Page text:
New York City’s teachers union called for raising taxes on 90,000 absentee luxury apartment owners to pay for smaller class sizes for kindergarteners through third grade.

Michael Mulgrew, president of the 200,000-member United Federation of Teachers, said today that tax breaks on condominiums and cooperative apartments should be rescinded for non-resident owners, which would eventually provide about $900 million a year to pay for the more intensive early schooling. The city currently spends almost $25 billion a year on its schools.

Mayor Bill de Blasio, 53, who has called income inequality a defining issue, said he’s considering s similar proposal that would raise taxes on non-resident-owned apartments valued at more than $5 million. The mayor lost a fight over raising taxes on the wealthy to pay for universal all-day kindergarten. Instead, the program was funded by the state.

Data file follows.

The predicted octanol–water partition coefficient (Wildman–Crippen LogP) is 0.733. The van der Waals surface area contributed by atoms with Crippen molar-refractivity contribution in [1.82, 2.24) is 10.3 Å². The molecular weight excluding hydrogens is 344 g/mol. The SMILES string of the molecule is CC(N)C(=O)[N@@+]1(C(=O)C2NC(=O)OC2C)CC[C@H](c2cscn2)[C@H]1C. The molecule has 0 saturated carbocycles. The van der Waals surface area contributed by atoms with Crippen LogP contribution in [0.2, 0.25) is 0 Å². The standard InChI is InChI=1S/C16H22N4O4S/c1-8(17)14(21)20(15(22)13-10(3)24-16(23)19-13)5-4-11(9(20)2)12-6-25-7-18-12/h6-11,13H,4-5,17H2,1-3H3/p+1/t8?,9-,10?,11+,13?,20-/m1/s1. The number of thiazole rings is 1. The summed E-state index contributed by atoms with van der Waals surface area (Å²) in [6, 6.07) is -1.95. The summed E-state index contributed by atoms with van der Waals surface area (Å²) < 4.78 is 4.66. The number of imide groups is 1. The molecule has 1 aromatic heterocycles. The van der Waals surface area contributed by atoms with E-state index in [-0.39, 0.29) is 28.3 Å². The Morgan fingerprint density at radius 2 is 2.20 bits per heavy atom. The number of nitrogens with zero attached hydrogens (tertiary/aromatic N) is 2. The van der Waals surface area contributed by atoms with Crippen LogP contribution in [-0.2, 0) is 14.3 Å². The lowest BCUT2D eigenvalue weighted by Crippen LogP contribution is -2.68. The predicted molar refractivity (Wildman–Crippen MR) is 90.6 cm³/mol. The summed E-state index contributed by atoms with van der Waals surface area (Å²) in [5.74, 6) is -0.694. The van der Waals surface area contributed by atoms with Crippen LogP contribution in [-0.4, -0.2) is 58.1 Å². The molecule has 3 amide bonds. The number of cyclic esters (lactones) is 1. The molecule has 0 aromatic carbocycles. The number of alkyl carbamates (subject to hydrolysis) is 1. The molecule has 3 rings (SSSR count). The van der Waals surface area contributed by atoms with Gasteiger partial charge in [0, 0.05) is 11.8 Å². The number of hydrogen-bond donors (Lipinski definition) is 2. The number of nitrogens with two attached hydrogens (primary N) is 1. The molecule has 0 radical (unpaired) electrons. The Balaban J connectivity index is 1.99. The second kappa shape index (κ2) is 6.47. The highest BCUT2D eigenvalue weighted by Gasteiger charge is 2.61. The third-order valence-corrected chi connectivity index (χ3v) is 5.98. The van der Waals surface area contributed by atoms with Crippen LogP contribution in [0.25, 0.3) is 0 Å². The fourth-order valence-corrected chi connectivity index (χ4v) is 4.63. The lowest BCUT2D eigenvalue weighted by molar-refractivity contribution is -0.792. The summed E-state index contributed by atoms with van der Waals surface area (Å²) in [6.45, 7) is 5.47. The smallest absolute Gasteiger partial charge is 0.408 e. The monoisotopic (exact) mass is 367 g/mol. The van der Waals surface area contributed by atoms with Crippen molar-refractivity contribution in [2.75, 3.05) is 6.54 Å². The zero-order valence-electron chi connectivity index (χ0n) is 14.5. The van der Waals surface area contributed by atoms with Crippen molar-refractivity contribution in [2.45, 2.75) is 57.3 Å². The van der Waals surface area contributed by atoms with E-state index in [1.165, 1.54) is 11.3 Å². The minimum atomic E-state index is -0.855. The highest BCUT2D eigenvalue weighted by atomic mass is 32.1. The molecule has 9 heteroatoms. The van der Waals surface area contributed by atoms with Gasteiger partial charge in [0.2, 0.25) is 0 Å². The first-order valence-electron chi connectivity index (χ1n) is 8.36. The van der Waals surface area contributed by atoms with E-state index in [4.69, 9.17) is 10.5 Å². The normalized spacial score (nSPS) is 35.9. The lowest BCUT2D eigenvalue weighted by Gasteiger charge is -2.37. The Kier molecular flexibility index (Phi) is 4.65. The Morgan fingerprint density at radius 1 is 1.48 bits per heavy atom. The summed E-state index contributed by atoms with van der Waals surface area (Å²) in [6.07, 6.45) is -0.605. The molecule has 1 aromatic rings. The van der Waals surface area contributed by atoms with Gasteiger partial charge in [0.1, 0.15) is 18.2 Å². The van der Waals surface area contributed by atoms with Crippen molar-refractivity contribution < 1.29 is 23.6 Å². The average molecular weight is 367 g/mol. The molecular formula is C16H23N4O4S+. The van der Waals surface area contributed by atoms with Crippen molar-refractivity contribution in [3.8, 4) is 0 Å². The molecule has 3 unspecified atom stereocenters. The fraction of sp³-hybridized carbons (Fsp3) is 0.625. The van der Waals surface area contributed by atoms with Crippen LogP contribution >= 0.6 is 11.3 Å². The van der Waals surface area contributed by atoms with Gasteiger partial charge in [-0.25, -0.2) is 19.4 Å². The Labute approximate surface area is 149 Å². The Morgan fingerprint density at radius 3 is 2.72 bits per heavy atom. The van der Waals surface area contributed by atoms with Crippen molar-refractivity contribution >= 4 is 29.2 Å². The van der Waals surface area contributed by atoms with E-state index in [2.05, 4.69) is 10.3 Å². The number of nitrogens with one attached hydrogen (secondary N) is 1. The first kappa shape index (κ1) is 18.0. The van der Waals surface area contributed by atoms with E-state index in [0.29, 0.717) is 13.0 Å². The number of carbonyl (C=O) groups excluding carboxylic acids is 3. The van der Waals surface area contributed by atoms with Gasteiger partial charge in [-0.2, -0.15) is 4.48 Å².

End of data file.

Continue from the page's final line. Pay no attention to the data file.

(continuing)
Mulgrew said his plan would start with 100 schools at a cost of $30 million and expand over several years to cost $900 million. The students would sit in classes no larger than 15 students, he said.

“Out-of-state and foreign millionaires and billionaires have bought New York City apartments as investments rather than homes, yet they get to take advantage of excessive real estate tax breaks,” Mulgrew said in a statement. He cited research showing young students improved their learning skills when in classes of 15 or less, about half the size of many elementary school classes now.

The property industry’s lobbying arm, the Real Estate Board of New York, says raising taxes on pied-a-terres will scare off investors who fuel a business supporting more than 500,000 jobs and generating 40 percent of the five boroughs’ revenue.